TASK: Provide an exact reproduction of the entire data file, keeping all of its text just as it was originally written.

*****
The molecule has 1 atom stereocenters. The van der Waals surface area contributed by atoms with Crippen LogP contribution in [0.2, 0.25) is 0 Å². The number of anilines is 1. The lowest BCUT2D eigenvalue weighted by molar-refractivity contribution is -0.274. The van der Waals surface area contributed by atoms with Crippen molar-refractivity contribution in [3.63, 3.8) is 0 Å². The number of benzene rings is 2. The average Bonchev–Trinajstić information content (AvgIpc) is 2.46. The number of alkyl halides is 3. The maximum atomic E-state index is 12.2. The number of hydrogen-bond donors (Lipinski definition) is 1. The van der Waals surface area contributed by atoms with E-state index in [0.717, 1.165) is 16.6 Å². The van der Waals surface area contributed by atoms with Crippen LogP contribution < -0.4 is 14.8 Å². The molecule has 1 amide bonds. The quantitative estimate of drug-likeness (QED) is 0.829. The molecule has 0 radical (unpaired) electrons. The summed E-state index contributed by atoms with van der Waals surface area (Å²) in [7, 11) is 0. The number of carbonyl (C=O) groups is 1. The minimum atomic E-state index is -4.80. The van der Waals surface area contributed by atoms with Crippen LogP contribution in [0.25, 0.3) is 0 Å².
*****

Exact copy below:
The molecule has 1 atom stereocenters. The van der Waals surface area contributed by atoms with Crippen LogP contribution in [0.2, 0.25) is 0 Å². The number of anilines is 1. The lowest BCUT2D eigenvalue weighted by molar-refractivity contribution is -0.274. The van der Waals surface area contributed by atoms with Crippen molar-refractivity contribution in [3.63, 3.8) is 0 Å². The number of benzene rings is 2. The average Bonchev–Trinajstić information content (AvgIpc) is 2.46. The number of alkyl halides is 3. The maximum atomic E-state index is 12.2. The number of hydrogen-bond donors (Lipinski definition) is 1. The van der Waals surface area contributed by atoms with E-state index in [0.717, 1.165) is 16.6 Å². The van der Waals surface area contributed by atoms with Crippen LogP contribution < -0.4 is 14.8 Å². The molecule has 1 amide bonds. The quantitative estimate of drug-likeness (QED) is 0.829. The molecule has 0 radical (unpaired) electrons. The summed E-state index contributed by atoms with van der Waals surface area (Å²) in [7, 11) is 0. The number of carbonyl (C=O) groups is 1. The minimum atomic E-state index is -4.80. The van der Waals surface area contributed by atoms with Crippen LogP contribution in [0.25, 0.3) is 0 Å².